Like many tech sectors, AdTech is seen to have a competition issue. Over the past few years, cloud and software giants, Google and Facebook, have become synonymous with digital advertising. In fact, the “Googbook” duopoly now accounts for around 65% of total digital ad spend in the UK.
It’s commonly believed that, to reach the right customers with the right messages, advertisers are required to pay for placements in one (or both) of these “walled gardens”. But, in reality, this duopoly is facing increased competition amidst the shift away from cookies and third-party data.
Finding new “walled gardens”
As a result, advertisers are looking for alternatives. Amazon has tapped into this demand, enabling brands to bid to appear at the top of searches (or product or ‘add to cart’ pages) which translates into more clicks and sales. This is based on the wealth of accurate and up to date first-party data on its platform. Meanwhile, Google and Facebook continue to rely on third-party cookies and device IDs that may be out-of-date or lack consent. Since Amazon announced its ad revenues last month, rising 32% from the previous year, e-commerce platforms have been looking to replicate this strategy.
This will cause a ripple effect — and a boom in retail media platforms — as companies begin to realise the opportunity lying within their own first-party data and digital inventory. They’ve been able to start creating their own advertising ecosystem, allowing brands to bid for prime positions. The emergence of these advertising ecosystems that use accurate, up to date first-party data, machine learning, and brand safe shopper media is rapidly attracting ad dollars from brands and agencies.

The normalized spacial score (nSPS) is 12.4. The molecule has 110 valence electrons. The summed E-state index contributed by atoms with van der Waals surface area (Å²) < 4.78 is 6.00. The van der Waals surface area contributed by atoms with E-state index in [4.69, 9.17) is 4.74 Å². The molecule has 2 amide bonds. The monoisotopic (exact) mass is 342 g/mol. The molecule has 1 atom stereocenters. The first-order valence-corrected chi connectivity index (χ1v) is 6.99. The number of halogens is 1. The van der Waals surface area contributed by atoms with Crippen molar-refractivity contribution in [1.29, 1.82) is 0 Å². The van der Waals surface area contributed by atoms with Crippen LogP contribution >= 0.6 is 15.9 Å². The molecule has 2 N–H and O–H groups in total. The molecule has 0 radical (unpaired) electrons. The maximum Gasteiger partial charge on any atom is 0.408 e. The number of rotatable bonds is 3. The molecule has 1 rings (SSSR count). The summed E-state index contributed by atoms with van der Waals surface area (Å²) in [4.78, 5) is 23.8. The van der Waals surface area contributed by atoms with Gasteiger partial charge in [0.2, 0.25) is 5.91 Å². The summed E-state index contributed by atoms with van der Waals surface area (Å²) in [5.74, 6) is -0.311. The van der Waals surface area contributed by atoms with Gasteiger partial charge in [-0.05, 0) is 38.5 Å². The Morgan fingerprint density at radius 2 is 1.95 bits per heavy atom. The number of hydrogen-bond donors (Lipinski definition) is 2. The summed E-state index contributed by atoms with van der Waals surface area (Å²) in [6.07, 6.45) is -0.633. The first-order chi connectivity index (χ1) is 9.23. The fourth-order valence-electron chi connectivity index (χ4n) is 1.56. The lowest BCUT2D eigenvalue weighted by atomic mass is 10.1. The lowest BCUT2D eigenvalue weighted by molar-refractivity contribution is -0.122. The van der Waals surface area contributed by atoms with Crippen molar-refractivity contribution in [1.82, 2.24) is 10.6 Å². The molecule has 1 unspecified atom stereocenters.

Driving additional revenue
Obviously, not every company will drive revenues like Amazon, which has arguably the biggest pool of first-party data out there. However, multi-brand retailers and marketplaces can still put the data their customers share with them to work and bring in new, additional sources of ad revenue.
These companies can achieve this by either building their own retail media platform from scratch or by bringing in a technology partner with the expertise to get them on the right track. The former is an admirable, longer-term strategy that requires significant investment and expertise, but the latter will see a more immediate business impact. The right partner can set the wheels in motion, applying advanced capabilities such as machine learning that delivers the performance advertisers are looking for when applied to first-party data.
Additionally, this increased diversification of the AdTech space through retail media platforms will bring more reward for ad buyers themselves. It provides a method of advertising that can immediately impact product sales and realise a high return on ad spend (ROAS). The high-performance potential that retail media can deliver will challenge social, search, and other media for ad budgets.
Building customer loyalty
Retail media platforms enable retailers to improve the customer experience by showing relevant personalised product ads alongside organic listings and improve product discoverability by displaying alternatives that they may not otherwise have found.
By feeding first-party customer data — from pages visited, clicks to purchases — into a machine learning engine, retail media platforms are able to display the products that consumers are most likely to purchase. Armed with these insights, brands can invest in media that will be shown to people that will most likely engage and purchase, if not immediately, then maybe at a later date.
The key to building this AdTech ‘utopia’ is ensuring the data is managed effectively and ethically. Retailers need to deliver the level of personalised ads that customers expect, while being respectful of their privacy. Customers ultimately want to see adverts that appeal to them, so being transparent about how their first-party data will be used will ultimately build, rather than undermine, trust and loyalty.
Given that retail media is future-proofed against the end of cookies and device IDs, it’s the best placed strategy to bring targeted ads to the right audience in the most relevant and least intrusive way possible.
Featured image: Johnny Cohen / Unsplash